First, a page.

Thanksgiving is just around the corner and after the turkey, and a nap, then some leftovers, comes the shopping.
First and foremost is Black Friday, the day after the holiday when sales are plentiful and shoppers wait in line to get in to the stores that cover acres.
But the next day is also important and that’s Small Business Saturday, an event created by American Express to celebrate what those businesses mean to communities both large and small.
Started in 2010, Small Business Saturday is, “to show our collective support of small, independent businesses and call attention to the valuable and distinct contributions they make to their communities and the economy,” a press release from American Express said. “With the retail landscape evolving, it’s more important than ever to back the small businesses that are vital to creating thriving communities.”
The emphasis seems to have worked.
The Small Business Saturday Consumer Insights Survey said that in 2018, consumers in the United States spent $17.8 billion in “at independent retailers and restaurants.”
And since the start in 2010, consumers have spent an estimated $103 billion on Small Business Saturday, in figures released by American Express.
The key is, says the Arkansas Small Business and Technology Development Center (ASBTDC), is to “shop small” and “dine small.” The organization is designated as the “neighborhood champion” for the state and is working to raise awareness in communities and rallying small businesses to participate in the program.
Some of that awareness is hashtags like #ShopSmall and #SmallBizSat on social media or reaching out to media organizations.
Sydney Rebstock, with the ASBTDC’s office at Arkansas State University, offered up tips for things small businesses could do from being more active on social media to having extended hours with special giveaways on the day of in between.
Rebstock said small business owners should “take advantage of the free marketing tools that American Express offers” for the day, while having a later close time on that Saturday would also be effective.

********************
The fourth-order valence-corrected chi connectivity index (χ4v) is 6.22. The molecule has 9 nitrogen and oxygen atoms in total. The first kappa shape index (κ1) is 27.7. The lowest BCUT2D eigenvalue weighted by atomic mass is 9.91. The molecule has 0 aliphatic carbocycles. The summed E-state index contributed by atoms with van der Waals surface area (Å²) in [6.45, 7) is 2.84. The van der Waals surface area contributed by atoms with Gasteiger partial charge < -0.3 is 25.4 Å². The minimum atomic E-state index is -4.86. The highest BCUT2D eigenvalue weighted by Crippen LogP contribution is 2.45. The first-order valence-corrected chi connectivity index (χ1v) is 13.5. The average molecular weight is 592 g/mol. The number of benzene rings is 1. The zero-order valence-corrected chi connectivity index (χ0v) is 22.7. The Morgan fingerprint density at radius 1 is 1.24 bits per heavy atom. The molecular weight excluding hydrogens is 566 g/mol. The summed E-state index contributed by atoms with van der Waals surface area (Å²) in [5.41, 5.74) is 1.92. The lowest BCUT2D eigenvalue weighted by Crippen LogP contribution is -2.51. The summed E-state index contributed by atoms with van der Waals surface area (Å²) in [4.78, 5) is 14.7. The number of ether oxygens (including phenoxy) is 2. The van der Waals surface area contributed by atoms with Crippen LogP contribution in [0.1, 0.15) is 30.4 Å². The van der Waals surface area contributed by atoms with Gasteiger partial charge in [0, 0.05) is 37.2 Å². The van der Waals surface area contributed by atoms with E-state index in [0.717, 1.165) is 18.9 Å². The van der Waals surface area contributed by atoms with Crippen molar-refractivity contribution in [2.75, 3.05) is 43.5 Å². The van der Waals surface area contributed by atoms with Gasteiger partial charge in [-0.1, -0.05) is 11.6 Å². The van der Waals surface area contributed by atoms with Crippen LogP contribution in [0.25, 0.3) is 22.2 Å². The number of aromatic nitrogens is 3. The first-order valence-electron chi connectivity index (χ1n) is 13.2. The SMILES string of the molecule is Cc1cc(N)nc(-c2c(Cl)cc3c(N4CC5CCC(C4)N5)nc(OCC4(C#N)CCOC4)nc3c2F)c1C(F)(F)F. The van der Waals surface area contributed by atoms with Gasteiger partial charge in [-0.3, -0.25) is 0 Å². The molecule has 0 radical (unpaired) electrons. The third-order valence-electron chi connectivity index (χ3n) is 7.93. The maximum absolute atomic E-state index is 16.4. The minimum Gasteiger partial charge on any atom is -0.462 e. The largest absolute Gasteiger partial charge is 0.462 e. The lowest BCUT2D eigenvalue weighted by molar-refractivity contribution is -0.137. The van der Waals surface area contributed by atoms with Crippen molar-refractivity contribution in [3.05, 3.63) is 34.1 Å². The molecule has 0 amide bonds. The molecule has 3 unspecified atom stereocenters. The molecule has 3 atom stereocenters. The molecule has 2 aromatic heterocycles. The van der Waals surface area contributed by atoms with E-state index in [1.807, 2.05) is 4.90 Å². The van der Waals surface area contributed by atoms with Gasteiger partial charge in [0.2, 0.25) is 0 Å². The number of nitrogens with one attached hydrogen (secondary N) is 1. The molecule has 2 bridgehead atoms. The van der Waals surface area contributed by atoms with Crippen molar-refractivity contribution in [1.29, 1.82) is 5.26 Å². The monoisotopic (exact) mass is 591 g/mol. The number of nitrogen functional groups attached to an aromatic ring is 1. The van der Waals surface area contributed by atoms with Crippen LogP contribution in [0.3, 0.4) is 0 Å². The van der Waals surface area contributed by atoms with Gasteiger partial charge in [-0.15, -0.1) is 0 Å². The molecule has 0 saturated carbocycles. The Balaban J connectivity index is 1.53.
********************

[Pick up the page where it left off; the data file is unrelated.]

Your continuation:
“Do you typically close at 5 p.m. (or earlier) on Saturdays?,” Rebstock asked. “Why not stay open until 6 or 7 to bring more foot traffic to your business?”
The tips from American Express can be found here.
Local organizations designated as “neighborhood champions include:
- Argenta Downtown Council, North Little Rock
- Arkadelphia Area Chamber Of Commerce
- Beebe Chamber Of Commerce
- Booneville Chamber Of Commerce
- Eureka Springs City Advertising & Promotion Commission
- Charleston Public Library
- Clarksville – Johnson County Chamber Of Commerce
- Conway Area Chamber Of Commerce
- Conway Downtown Partnership
- Dardanelle Area Chamber Of Commerce
- Elkins-Area Business Networking Group
- Go Downtown Rogers
- Greenbrier Chamber Of Commerce
- Heart Of Eureka, Eureka Springs,
- Jacksonville Chamber Of Commerce
- Little Rock Regional Chamber
- Magnolia-Columbia County Chamber Of Commerce
- Main Street Batesville
- Main Street Blytheville
- Main Street El Dorado
- Main Street El Dorado
- Main Street Eureka Springs
- Main Street Morrilton
- Main Street Ozark
- Main Street Paragould
- Main Street Russellville
- Main Street West Memphis
- Malvern-Hot Spring County Library
- Maumelle Area Chamber Of Commerce
- Mena Downtown Partners
- Old Town Van Buren
- Paris Area Chamber Of Commerce
- Rogers Downtown Partners
- Siloam Springs Chamber Of Commerce
- Soma 501 Little Rock
- Spring River Area Chamber Of Commerce
More information on each organization can be found here.